Digital Collaboration

It was a really great to see the group passing on new ways of working so confidently and ended my time with the gallery on a high.

Sophie Mahon, Guest Artist – blogs about her experience working with a group of 15 – 25 year olds at Nottingham Contemporary.


Throughout September I had the opportunity to work with a group of young people aged 15-25 at Nottingham Contemporary. Each week I ran practical workshops with the group exploring different ways of making and displaying art. Workshops ranged from messy making using unusual materials to creating sound and film. All of the workshops stemmed from processes I use when creating work and It was great to get young people excited about some of the things that interest me.

When planning the workshops I felt it was important to introduce ways of working that the group would be able to carry on developing after the project. I used a variety of open source programs to introduce various ways of producing digital artwork such as VPT, a free video projection mapping software.I think there can be a misconception when viewing digital art that it has to be incredibly complex or cost a lot of money to produce when in actual fact I think many of the best digital artworks can come from the simplest ideas. I also believe that digital art can be done well on a budget so running open source workshops on processes such a video mapping was a good way of engaging people with this. The group responded really well to this workshop in particular and later went on to produce a really fantastic piece of work for a social at the gallery which consisted of a digital version of ‘exquisite corpse’ being mapped onto mannequins.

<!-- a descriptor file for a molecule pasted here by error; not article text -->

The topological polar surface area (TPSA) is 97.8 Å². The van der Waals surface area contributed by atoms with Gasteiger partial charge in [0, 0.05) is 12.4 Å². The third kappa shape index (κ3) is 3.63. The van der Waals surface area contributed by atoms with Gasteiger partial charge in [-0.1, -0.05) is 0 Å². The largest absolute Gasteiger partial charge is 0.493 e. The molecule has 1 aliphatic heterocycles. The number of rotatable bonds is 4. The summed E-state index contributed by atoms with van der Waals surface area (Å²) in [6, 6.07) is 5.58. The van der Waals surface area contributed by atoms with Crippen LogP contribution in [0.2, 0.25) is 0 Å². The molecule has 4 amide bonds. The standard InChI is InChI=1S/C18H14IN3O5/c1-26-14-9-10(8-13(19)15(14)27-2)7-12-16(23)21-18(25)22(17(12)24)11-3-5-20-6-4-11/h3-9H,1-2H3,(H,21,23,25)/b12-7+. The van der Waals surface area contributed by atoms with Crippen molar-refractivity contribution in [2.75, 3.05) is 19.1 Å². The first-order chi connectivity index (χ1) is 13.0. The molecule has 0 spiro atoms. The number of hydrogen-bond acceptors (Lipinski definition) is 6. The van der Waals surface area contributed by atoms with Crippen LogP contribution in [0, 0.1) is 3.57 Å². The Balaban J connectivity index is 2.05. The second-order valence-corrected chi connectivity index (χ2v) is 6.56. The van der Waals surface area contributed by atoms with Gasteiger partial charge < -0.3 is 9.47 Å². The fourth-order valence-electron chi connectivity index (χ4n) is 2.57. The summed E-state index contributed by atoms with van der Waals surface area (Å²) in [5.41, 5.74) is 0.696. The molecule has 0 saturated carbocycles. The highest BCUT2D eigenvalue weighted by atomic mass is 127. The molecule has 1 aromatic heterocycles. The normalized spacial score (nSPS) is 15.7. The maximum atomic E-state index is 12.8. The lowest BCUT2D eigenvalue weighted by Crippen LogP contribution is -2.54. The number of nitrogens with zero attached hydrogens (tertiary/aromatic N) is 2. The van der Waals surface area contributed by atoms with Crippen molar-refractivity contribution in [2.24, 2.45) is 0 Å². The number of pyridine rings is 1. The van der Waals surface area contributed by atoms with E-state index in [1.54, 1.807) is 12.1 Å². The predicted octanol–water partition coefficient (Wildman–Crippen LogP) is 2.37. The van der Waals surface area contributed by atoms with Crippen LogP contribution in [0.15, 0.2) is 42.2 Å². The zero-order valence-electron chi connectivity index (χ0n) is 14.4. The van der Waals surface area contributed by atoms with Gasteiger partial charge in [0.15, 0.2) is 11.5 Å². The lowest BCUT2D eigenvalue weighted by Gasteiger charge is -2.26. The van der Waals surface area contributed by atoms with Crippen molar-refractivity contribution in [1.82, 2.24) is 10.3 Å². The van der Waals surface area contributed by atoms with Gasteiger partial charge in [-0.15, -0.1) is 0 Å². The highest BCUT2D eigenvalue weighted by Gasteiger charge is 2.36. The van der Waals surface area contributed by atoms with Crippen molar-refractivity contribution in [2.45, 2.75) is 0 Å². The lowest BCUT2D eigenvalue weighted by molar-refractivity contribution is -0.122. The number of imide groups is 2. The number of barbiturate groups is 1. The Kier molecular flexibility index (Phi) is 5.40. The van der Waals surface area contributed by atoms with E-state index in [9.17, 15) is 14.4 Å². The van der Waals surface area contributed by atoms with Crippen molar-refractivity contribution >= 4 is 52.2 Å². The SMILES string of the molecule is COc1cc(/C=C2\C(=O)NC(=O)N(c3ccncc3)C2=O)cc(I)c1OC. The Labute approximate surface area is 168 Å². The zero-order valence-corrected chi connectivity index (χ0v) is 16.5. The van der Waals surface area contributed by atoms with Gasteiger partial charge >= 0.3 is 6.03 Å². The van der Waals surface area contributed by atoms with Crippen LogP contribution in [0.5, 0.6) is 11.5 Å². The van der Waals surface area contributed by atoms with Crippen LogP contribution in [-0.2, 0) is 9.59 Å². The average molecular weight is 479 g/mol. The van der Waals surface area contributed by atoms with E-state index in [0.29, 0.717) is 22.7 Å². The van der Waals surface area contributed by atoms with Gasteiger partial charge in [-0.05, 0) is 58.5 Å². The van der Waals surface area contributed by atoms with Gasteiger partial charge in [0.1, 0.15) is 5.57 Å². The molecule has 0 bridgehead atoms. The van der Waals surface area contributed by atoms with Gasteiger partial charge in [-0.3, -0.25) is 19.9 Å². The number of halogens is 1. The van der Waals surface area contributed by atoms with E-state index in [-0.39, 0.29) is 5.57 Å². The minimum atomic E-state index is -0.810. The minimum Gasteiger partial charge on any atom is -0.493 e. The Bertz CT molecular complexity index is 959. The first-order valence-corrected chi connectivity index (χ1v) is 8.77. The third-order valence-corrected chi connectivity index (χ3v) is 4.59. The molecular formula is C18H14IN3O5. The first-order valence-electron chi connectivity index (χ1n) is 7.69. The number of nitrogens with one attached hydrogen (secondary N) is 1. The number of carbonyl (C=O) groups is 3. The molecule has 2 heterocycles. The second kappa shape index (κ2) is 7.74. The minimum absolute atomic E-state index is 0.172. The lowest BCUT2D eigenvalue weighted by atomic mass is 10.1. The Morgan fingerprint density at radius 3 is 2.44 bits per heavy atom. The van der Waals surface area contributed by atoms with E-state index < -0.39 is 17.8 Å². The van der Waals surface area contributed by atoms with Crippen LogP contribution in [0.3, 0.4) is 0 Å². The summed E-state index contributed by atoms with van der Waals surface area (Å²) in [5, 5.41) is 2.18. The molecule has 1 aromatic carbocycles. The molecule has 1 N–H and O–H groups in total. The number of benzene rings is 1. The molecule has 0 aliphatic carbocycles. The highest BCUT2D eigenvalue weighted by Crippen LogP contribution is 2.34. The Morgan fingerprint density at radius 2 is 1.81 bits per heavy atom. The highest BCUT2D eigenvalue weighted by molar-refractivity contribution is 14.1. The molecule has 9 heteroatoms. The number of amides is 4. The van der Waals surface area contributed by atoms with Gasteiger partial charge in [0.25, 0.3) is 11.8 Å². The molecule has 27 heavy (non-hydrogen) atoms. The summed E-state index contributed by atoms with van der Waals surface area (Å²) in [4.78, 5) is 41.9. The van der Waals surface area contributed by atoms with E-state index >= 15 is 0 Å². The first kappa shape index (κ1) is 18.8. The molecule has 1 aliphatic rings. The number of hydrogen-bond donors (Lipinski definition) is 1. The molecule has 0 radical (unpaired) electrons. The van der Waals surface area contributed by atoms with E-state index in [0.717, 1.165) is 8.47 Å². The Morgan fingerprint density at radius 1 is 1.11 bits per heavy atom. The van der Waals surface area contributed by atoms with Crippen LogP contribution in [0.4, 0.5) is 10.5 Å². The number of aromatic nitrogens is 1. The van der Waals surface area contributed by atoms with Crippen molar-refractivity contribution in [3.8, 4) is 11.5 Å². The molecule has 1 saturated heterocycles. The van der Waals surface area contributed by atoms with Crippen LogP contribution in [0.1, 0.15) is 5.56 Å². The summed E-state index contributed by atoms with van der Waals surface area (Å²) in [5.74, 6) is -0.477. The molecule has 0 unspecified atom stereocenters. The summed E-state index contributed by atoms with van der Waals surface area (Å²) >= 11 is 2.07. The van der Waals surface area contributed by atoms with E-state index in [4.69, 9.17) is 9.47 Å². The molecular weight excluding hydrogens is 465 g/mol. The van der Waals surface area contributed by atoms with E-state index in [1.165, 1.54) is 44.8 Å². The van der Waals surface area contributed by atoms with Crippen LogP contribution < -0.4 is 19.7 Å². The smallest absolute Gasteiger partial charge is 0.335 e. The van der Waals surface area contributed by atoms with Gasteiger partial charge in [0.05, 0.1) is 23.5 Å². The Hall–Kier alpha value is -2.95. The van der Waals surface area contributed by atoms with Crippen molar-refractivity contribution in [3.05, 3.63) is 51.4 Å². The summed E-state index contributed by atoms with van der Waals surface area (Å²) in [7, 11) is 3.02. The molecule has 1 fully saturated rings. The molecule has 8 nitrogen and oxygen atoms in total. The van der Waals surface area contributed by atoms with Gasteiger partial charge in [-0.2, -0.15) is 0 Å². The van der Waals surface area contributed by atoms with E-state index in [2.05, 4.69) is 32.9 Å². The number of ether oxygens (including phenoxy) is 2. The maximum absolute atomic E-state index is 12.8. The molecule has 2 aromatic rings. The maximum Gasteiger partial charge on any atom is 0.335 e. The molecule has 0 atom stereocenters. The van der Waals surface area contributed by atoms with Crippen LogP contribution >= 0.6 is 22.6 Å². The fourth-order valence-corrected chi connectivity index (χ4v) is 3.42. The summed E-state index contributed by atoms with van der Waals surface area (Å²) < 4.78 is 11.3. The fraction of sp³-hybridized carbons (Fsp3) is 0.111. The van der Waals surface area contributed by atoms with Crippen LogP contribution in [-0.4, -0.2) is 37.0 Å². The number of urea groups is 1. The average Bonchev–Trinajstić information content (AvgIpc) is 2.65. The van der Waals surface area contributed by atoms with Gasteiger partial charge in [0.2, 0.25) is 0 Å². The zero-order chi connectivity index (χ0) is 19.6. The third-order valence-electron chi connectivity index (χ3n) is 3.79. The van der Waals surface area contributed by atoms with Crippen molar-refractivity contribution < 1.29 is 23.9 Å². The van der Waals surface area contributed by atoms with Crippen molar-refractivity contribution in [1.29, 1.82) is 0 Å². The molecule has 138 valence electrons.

I also ran workshops in more niche areas such as data bending. I am constantly trying to develop new ways of using digital processes in my work whether it be new ways of presenting film and sound or producing new forms of interaction and data bending is something that fits in with in this. In my first workshop with the group we turned high contrast images into sound by using flaws in already existent sound editing programs. I like the idea of changing and transforming data into unrecognisable forms and I think this workshop worked particularly well with some members of the group going on to produce other data bending work. At the end of the project there was an opportunity for the group to show some of the work and processes they had developed at a gallery social. The group invited young people from Nottingham to come and see their work and also taught visitors some of the things they had learnt in the previous weeks. It was a really great to see the group passing on new ways of working so confidently and ended my time with the gallery on a high.


Having worked with groups of young people in other galleries across the north west it was interesting to see how the gallery approached working with young people and the effect that had. The group seemed confident and engaged and very dedicated to not only to the workshops but also to their place within the gallery. Some of the group were part of the galleries core group of young people who program regular events within the gallery and for some this was a first time on a project like this. I think the very fact a gallery like Nottingham Contemporary has a core group of young people with genuine scope to shape the programme speaks volumes. It reflects not only in the confidence and ambition of the group but also in the quality of the events they produce. To me it seemed like an obvious snowball event of quality engagement, something clear to see at their social event which was planned in under three weeks and attracted over 50 young people. I hope that galleries such as Nottingham Contemporary continue to give opportunities to young people and work with them in this way as I really do think the outcomes can be quite spectacular.